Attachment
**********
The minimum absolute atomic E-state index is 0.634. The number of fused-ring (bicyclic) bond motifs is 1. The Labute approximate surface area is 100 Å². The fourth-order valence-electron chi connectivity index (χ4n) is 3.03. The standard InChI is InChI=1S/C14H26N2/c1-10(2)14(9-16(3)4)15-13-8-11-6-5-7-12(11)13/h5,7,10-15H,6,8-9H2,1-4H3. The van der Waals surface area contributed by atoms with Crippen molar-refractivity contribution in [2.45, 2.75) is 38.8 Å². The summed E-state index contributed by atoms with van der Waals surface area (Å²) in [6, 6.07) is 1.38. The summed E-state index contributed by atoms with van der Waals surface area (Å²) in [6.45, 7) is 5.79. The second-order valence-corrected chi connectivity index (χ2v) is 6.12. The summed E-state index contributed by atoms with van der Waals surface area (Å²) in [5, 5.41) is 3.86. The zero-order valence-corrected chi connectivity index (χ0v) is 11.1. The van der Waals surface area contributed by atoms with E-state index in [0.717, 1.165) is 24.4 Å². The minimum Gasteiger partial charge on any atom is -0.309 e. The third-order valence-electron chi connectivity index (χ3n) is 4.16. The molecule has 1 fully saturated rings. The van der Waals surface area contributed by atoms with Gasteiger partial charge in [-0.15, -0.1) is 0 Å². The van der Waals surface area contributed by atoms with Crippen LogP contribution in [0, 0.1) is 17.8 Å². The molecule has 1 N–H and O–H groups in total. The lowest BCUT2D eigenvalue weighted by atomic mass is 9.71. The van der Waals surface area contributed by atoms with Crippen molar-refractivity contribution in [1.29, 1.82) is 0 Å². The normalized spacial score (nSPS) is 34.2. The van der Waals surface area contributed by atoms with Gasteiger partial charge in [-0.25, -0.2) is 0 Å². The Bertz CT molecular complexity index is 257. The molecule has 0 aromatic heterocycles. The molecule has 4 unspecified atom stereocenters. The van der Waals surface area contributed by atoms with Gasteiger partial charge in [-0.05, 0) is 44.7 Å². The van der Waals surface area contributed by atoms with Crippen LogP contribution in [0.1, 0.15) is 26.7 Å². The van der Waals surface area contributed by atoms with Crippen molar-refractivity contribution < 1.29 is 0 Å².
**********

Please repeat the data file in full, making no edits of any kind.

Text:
The minimum absolute atomic E-state index is 0.634. The number of fused-ring (bicyclic) bond motifs is 1. The Labute approximate surface area is 100 Å². The fourth-order valence-electron chi connectivity index (χ4n) is 3.03. The standard InChI is InChI=1S/C14H26N2/c1-10(2)14(9-16(3)4)15-13-8-11-6-5-7-12(11)13/h5,7,10-15H,6,8-9H2,1-4H3. The van der Waals surface area contributed by atoms with Crippen molar-refractivity contribution in [2.45, 2.75) is 38.8 Å². The summed E-state index contributed by atoms with van der Waals surface area (Å²) in [6, 6.07) is 1.38. The summed E-state index contributed by atoms with van der Waals surface area (Å²) in [6.45, 7) is 5.79. The second-order valence-corrected chi connectivity index (χ2v) is 6.12. The summed E-state index contributed by atoms with van der Waals surface area (Å²) in [5, 5.41) is 3.86. The zero-order valence-corrected chi connectivity index (χ0v) is 11.1. The van der Waals surface area contributed by atoms with E-state index in [0.717, 1.165) is 24.4 Å². The minimum Gasteiger partial charge on any atom is -0.309 e. The third-order valence-electron chi connectivity index (χ3n) is 4.16. The molecule has 1 fully saturated rings. The van der Waals surface area contributed by atoms with Gasteiger partial charge in [-0.15, -0.1) is 0 Å². The van der Waals surface area contributed by atoms with Crippen LogP contribution in [0, 0.1) is 17.8 Å². The molecule has 1 N–H and O–H groups in total. The lowest BCUT2D eigenvalue weighted by atomic mass is 9.71. The van der Waals surface area contributed by atoms with Crippen molar-refractivity contribution in [1.29, 1.82) is 0 Å². The normalized spacial score (nSPS) is 34.2. The van der Waals surface area contributed by atoms with Gasteiger partial charge in [-0.25, -0.2) is 0 Å². The Bertz CT molecular complexity index is 257. The molecule has 0 aromatic heterocycles. The molecule has 4 unspecified atom stereocenters. The van der Waals surface area contributed by atoms with Gasteiger partial charge in [-0.05, 0) is 44.7 Å². The van der Waals surface area contributed by atoms with Crippen LogP contribution in [0.1, 0.15) is 26.7 Å². The van der Waals surface area contributed by atoms with Crippen molar-refractivity contribution < 1.29 is 0 Å².